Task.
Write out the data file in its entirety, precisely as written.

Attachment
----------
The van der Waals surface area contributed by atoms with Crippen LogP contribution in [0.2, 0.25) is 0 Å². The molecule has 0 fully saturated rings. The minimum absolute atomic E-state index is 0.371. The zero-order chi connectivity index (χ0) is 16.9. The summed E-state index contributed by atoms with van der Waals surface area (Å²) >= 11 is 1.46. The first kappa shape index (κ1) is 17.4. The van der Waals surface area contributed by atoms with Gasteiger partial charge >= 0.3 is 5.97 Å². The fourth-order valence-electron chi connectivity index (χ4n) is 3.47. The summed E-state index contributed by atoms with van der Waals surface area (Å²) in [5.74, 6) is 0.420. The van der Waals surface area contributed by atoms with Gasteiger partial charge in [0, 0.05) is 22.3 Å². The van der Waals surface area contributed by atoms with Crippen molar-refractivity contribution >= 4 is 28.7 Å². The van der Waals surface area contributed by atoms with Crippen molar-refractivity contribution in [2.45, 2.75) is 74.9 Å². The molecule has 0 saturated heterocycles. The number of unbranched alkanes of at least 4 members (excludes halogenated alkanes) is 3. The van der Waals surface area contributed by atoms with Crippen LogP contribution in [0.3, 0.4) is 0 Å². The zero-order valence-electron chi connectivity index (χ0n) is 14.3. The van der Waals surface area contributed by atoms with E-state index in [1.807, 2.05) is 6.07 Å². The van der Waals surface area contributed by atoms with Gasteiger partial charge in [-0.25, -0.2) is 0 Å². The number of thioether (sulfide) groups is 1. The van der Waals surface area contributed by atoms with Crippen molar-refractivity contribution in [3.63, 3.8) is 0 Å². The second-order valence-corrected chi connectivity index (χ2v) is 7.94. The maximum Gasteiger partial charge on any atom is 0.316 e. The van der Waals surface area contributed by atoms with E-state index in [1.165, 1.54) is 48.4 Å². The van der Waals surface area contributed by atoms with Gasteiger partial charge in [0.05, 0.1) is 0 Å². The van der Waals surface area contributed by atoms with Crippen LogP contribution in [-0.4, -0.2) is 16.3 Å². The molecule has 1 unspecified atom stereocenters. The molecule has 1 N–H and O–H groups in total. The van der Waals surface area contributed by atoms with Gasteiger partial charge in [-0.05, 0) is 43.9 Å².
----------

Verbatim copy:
The van der Waals surface area contributed by atoms with Crippen LogP contribution in [0.2, 0.25) is 0 Å². The molecule has 0 fully saturated rings. The minimum absolute atomic E-state index is 0.371. The zero-order chi connectivity index (χ0) is 16.9. The summed E-state index contributed by atoms with van der Waals surface area (Å²) >= 11 is 1.46. The first kappa shape index (κ1) is 17.4. The van der Waals surface area contributed by atoms with Gasteiger partial charge >= 0.3 is 5.97 Å². The fourth-order valence-electron chi connectivity index (χ4n) is 3.47. The summed E-state index contributed by atoms with van der Waals surface area (Å²) in [5.74, 6) is 0.420. The van der Waals surface area contributed by atoms with Gasteiger partial charge in [0, 0.05) is 22.3 Å². The van der Waals surface area contributed by atoms with Crippen molar-refractivity contribution >= 4 is 28.7 Å². The van der Waals surface area contributed by atoms with Crippen molar-refractivity contribution in [2.45, 2.75) is 74.9 Å². The molecule has 0 saturated heterocycles. The number of unbranched alkanes of at least 4 members (excludes halogenated alkanes) is 3. The van der Waals surface area contributed by atoms with Crippen LogP contribution in [0.3, 0.4) is 0 Å². The zero-order valence-electron chi connectivity index (χ0n) is 14.3. The van der Waals surface area contributed by atoms with E-state index in [1.807, 2.05) is 6.07 Å². The van der Waals surface area contributed by atoms with Gasteiger partial charge in [-0.25, -0.2) is 0 Å². The number of thioether (sulfide) groups is 1. The van der Waals surface area contributed by atoms with Crippen molar-refractivity contribution in [3.63, 3.8) is 0 Å². The second-order valence-corrected chi connectivity index (χ2v) is 7.94. The maximum Gasteiger partial charge on any atom is 0.316 e. The van der Waals surface area contributed by atoms with E-state index in [1.165, 1.54) is 48.4 Å². The van der Waals surface area contributed by atoms with Gasteiger partial charge in [0.05, 0.1) is 0 Å². The van der Waals surface area contributed by atoms with Crippen LogP contribution in [-0.4, -0.2) is 16.3 Å². The molecule has 1 unspecified atom stereocenters. The molecule has 1 N–H and O–H groups in total. The van der Waals surface area contributed by atoms with Gasteiger partial charge in [-0.05, 0) is 43.9 Å².